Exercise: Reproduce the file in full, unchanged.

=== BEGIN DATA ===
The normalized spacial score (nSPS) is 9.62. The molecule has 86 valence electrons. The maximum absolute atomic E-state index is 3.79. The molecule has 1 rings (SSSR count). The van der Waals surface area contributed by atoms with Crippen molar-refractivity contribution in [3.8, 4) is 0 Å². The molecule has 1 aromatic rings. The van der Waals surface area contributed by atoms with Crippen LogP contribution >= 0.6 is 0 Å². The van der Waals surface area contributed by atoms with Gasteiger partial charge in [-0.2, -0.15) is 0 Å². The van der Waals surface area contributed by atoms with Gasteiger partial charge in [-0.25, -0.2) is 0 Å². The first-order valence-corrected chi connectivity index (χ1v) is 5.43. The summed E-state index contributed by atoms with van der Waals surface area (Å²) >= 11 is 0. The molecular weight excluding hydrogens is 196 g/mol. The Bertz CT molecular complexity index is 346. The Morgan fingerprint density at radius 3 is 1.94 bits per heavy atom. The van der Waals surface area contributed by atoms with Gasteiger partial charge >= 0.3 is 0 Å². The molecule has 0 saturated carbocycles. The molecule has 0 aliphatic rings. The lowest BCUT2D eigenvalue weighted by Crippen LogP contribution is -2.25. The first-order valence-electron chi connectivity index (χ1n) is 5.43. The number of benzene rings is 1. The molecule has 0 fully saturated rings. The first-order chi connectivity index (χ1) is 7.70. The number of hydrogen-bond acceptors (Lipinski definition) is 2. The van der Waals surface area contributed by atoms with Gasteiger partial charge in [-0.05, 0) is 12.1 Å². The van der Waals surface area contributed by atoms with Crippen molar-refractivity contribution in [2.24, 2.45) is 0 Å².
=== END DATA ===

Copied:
The normalized spacial score (nSPS) is 9.62. The molecule has 86 valence electrons. The maximum absolute atomic E-state index is 3.79. The molecule has 1 rings (SSSR count). The van der Waals surface area contributed by atoms with Crippen molar-refractivity contribution in [3.8, 4) is 0 Å². The molecule has 1 aromatic rings. The van der Waals surface area contributed by atoms with Crippen LogP contribution >= 0.6 is 0 Å². The van der Waals surface area contributed by atoms with Gasteiger partial charge in [-0.2, -0.15) is 0 Å². The van der Waals surface area contributed by atoms with Gasteiger partial charge in [-0.25, -0.2) is 0 Å². The first-order valence-corrected chi connectivity index (χ1v) is 5.43. The summed E-state index contributed by atoms with van der Waals surface area (Å²) >= 11 is 0. The molecular weight excluding hydrogens is 196 g/mol. The Bertz CT molecular complexity index is 346. The Morgan fingerprint density at radius 3 is 1.94 bits per heavy atom. The van der Waals surface area contributed by atoms with Gasteiger partial charge >= 0.3 is 0 Å². The molecule has 0 saturated carbocycles. The molecule has 0 aliphatic rings. The lowest BCUT2D eigenvalue weighted by Crippen LogP contribution is -2.25. The first-order valence-electron chi connectivity index (χ1n) is 5.43. The number of benzene rings is 1. The molecule has 0 fully saturated rings. The first-order chi connectivity index (χ1) is 7.70. The number of hydrogen-bond acceptors (Lipinski definition) is 2. The van der Waals surface area contributed by atoms with Gasteiger partial charge in [-0.05, 0) is 12.1 Å². The van der Waals surface area contributed by atoms with Crippen molar-refractivity contribution in [2.24, 2.45) is 0 Å².